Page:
Dean R Lomax (UK) Palaeontology and Britain In its simplest form, palaeontology is the study of prehistoric life, through examination of fossils. Palaeontology is, however, not just dinosaurs. Dinosaurs constitute a miniscule portion of what palaeontology is. After all, a myriad of different, and often down-right bizarre, organisms lived long before the dinosaurs and ended up as fossils under their feet. Regardless, the imagination and wonderment that dinosaurs create are why they are considered a symbol for palaeontology – they are a gateway into this most incredible of sciences. The geology and palaeontology in Britain is incredibly diverse. Rocks of almost every geological period are exposed and have been studied for hundreds of years. This provided a platform for geology and palaeontology to flourish and evolve. Some rather notable individuals include the geologist, William Smith – the ‘Father of Geology’. In 1815, Smith created the very first geological map of England, Wales and part of Scotland, a ground-breaking achievement. Incredible fossil discoveries found along the beach at Lyme Regis, by the greatest fossil hunter ever, Mary Anning, paved the way for the first scientific descriptions of large, extinct reptiles – the ichthyosaurs and plesiosaurs. The Rev William Buckland provided the very first scientific description of a dinosaur – this would change the world. Fig. 1. The author pictured with dinosaur footprints at Hanover Point, Brook, Isle of Wight (2014). Our fascination and intrigue in studying and examining the rocks and fossils within has unlocked an ancient, alien world. If you … Read More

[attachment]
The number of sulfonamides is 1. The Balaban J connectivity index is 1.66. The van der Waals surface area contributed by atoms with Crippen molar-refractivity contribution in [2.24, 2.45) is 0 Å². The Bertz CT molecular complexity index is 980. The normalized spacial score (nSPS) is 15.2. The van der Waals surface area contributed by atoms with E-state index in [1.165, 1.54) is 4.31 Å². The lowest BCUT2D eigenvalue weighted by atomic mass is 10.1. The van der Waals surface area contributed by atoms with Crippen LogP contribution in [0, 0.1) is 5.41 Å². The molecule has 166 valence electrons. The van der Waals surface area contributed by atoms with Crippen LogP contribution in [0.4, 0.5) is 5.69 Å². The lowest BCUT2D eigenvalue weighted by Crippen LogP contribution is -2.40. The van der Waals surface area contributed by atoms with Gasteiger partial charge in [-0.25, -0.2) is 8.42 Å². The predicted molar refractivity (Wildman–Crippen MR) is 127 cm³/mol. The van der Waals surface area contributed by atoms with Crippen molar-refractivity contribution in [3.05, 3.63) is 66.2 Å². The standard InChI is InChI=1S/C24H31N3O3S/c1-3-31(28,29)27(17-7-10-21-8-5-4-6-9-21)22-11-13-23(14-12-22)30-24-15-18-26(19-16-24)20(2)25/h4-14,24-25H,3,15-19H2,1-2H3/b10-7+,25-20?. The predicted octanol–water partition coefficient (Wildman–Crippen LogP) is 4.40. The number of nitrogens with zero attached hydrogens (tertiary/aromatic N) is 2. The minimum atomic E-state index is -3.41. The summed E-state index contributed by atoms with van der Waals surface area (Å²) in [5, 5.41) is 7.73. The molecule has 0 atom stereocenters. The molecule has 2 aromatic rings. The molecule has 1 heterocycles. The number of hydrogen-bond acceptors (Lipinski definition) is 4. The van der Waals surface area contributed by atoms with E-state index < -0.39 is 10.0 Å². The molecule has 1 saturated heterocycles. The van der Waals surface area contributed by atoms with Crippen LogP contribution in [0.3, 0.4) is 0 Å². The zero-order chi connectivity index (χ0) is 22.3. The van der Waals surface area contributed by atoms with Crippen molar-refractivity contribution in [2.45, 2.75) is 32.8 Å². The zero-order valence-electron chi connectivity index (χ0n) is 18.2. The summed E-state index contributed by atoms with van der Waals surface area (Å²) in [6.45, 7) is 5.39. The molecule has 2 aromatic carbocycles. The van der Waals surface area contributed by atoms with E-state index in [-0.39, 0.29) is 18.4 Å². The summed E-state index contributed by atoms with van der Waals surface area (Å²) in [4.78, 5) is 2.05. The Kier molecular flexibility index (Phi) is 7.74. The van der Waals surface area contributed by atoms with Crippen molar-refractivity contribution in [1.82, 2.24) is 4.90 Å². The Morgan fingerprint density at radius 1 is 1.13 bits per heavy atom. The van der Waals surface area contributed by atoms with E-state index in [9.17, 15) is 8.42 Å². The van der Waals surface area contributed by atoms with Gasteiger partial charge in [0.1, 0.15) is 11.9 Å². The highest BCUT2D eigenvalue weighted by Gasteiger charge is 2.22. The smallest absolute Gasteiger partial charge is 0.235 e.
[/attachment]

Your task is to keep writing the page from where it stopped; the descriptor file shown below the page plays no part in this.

Dr Consuelo Sendino (UK) Sir Hans Sloane, the Founder of the British Museum, accumulated a large number of fossilised remains of animals and plants throughout his life. His collection, including curiosities from all around the known world, was acquired by the British Government in 1753 as part of Sloane’s bequest to the nation. It formed the core of the fossil collection of the Department of Natural History in the British Museum, and is now conserved in the Department of Earth Sciences at the Natural History Museum in London. Fig. 1. The statue of Sir Hans Sloane at Chelsea Physic Garden, London. This was unveiled on 30 April 2014 by a descendant of Sloane, Earl Cadogan. Hans Sloane (16 April 1660 – 11 January 1753) Hans Sloane was born on 16 April 1660 at 49 Frederick Street in Killyleagh, County Down in Ireland, although he was of Scottish ancestry. From a young age, Sloane showed an inclination for the study of natural history and medicine, collecting specimens from nearby Strangford Lough and as far afield as the Copeland Islands. He began studying medicine in 1679 in London, and finished his training in Paris and Montpellier in France, receiving his doctor of medicine degree at the University of Orange in France, on 28 July 1683. During this time, he was a frequent visitor to the Chelsea Physic Garden, established in 1673 by the Company of Apothecaries, as botany was considered to be fundamental to the medical curriculum. On his return to London, … Read More
I wouldn’t say I know Paul Taylor, but I did once go on a fieldtrip with him, organised by the Natural History Museum (NHM) in London, more years ago than I care to remember. It was to the Coralline Crag of Suffolk, which was chock full of bryozoans – Paul’s favourite niche fossil. And very interesting it was too – as was Paul. Therefore, I am not surprised how fascinating this book turns out to be.